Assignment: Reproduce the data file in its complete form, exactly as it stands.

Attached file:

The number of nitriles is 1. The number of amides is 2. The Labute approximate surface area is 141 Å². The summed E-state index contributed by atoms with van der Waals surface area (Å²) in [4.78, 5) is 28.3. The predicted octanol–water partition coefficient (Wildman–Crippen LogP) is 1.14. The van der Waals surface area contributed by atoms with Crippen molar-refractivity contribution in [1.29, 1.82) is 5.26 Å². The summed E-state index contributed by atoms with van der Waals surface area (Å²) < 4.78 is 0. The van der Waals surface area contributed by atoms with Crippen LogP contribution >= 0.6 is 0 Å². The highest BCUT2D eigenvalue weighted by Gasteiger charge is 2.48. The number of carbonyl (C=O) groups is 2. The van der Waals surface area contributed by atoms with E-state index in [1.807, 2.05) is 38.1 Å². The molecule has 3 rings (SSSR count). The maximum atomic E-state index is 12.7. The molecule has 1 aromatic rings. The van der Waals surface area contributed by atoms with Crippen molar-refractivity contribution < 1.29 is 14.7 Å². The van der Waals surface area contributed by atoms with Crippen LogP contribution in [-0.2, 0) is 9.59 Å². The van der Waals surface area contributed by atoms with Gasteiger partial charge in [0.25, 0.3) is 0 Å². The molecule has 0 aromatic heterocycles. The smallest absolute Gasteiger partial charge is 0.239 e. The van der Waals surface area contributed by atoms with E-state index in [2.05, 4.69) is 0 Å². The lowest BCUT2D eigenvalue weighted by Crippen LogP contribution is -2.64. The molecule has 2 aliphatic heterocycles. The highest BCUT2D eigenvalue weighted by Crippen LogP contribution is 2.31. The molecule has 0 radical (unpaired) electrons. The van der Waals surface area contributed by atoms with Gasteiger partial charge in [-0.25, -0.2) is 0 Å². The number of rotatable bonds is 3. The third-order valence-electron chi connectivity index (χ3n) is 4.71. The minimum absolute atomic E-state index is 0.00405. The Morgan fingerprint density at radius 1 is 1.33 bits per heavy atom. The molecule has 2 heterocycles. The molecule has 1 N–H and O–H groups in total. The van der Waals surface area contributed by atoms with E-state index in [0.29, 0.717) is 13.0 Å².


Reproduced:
The number of nitriles is 1. The number of amides is 2. The Labute approximate surface area is 141 Å². The summed E-state index contributed by atoms with van der Waals surface area (Å²) in [4.78, 5) is 28.3. The predicted octanol–water partition coefficient (Wildman–Crippen LogP) is 1.14. The van der Waals surface area contributed by atoms with Crippen molar-refractivity contribution in [1.29, 1.82) is 5.26 Å². The summed E-state index contributed by atoms with van der Waals surface area (Å²) < 4.78 is 0. The van der Waals surface area contributed by atoms with Crippen LogP contribution >= 0.6 is 0 Å². The highest BCUT2D eigenvalue weighted by Gasteiger charge is 2.48. The number of carbonyl (C=O) groups is 2. The van der Waals surface area contributed by atoms with E-state index in [1.807, 2.05) is 38.1 Å². The molecule has 3 rings (SSSR count). The maximum atomic E-state index is 12.7. The molecule has 1 aromatic rings. The van der Waals surface area contributed by atoms with Crippen molar-refractivity contribution < 1.29 is 14.7 Å². The van der Waals surface area contributed by atoms with Crippen LogP contribution in [-0.2, 0) is 9.59 Å². The van der Waals surface area contributed by atoms with Gasteiger partial charge in [0.25, 0.3) is 0 Å². The molecule has 0 aromatic heterocycles. The smallest absolute Gasteiger partial charge is 0.239 e. The van der Waals surface area contributed by atoms with E-state index in [2.05, 4.69) is 0 Å². The lowest BCUT2D eigenvalue weighted by Crippen LogP contribution is -2.64. The molecule has 2 aliphatic heterocycles. The highest BCUT2D eigenvalue weighted by Crippen LogP contribution is 2.31. The molecule has 0 radical (unpaired) electrons. The van der Waals surface area contributed by atoms with Gasteiger partial charge in [-0.25, -0.2) is 0 Å². The number of rotatable bonds is 3. The third-order valence-electron chi connectivity index (χ3n) is 4.71. The minimum absolute atomic E-state index is 0.00405. The Morgan fingerprint density at radius 1 is 1.33 bits per heavy atom. The molecule has 2 heterocycles. The molecule has 1 N–H and O–H groups in total. The van der Waals surface area contributed by atoms with E-state index in [0.29, 0.717) is 13.0 Å².